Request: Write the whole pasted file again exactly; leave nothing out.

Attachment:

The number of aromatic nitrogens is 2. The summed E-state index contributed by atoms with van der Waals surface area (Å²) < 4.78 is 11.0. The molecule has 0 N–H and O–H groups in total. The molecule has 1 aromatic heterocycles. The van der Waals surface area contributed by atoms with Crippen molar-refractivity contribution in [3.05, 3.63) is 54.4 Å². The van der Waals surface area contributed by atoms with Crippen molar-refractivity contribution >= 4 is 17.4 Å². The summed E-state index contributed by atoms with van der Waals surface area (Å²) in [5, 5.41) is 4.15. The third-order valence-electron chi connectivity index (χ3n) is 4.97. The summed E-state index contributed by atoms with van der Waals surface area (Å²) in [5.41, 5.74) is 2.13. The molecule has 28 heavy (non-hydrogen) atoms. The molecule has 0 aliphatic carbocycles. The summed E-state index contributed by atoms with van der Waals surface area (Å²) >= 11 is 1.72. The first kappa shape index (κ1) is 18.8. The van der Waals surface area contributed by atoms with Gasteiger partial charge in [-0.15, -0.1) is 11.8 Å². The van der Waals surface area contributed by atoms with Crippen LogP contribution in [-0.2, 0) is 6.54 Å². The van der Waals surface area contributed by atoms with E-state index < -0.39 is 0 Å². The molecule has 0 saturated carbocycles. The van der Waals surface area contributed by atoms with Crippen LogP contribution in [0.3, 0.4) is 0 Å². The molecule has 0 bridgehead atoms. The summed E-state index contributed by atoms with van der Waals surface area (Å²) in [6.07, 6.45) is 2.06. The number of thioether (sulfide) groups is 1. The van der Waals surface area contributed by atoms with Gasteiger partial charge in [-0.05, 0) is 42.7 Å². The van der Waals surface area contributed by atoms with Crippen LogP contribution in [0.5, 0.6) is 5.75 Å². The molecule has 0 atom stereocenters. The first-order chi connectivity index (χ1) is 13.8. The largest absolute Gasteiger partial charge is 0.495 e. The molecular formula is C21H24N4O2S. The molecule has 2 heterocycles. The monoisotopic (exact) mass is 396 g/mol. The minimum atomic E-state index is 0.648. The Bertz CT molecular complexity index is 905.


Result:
The number of aromatic nitrogens is 2. The summed E-state index contributed by atoms with van der Waals surface area (Å²) < 4.78 is 11.0. The molecule has 0 N–H and O–H groups in total. The molecule has 1 aromatic heterocycles. The van der Waals surface area contributed by atoms with Crippen molar-refractivity contribution in [3.05, 3.63) is 54.4 Å². The van der Waals surface area contributed by atoms with Crippen molar-refractivity contribution >= 4 is 17.4 Å². The summed E-state index contributed by atoms with van der Waals surface area (Å²) in [5, 5.41) is 4.15. The third-order valence-electron chi connectivity index (χ3n) is 4.97. The summed E-state index contributed by atoms with van der Waals surface area (Å²) in [5.41, 5.74) is 2.13. The molecule has 28 heavy (non-hydrogen) atoms. The molecule has 0 aliphatic carbocycles. The summed E-state index contributed by atoms with van der Waals surface area (Å²) >= 11 is 1.72. The first kappa shape index (κ1) is 18.8. The van der Waals surface area contributed by atoms with Gasteiger partial charge in [-0.15, -0.1) is 11.8 Å². The van der Waals surface area contributed by atoms with Crippen LogP contribution in [-0.2, 0) is 6.54 Å². The van der Waals surface area contributed by atoms with E-state index < -0.39 is 0 Å². The molecule has 0 saturated carbocycles. The van der Waals surface area contributed by atoms with Crippen LogP contribution in [0.3, 0.4) is 0 Å². The molecule has 0 bridgehead atoms. The summed E-state index contributed by atoms with van der Waals surface area (Å²) in [6.07, 6.45) is 2.06. The number of thioether (sulfide) groups is 1. The van der Waals surface area contributed by atoms with Gasteiger partial charge in [-0.05, 0) is 42.7 Å². The van der Waals surface area contributed by atoms with Crippen LogP contribution in [0.5, 0.6) is 5.75 Å². The molecule has 0 atom stereocenters. The first-order chi connectivity index (χ1) is 13.8. The largest absolute Gasteiger partial charge is 0.495 e. The molecular formula is C21H24N4O2S. The molecule has 2 heterocycles. The monoisotopic (exact) mass is 396 g/mol. The minimum atomic E-state index is 0.648. The Bertz CT molecular complexity index is 905.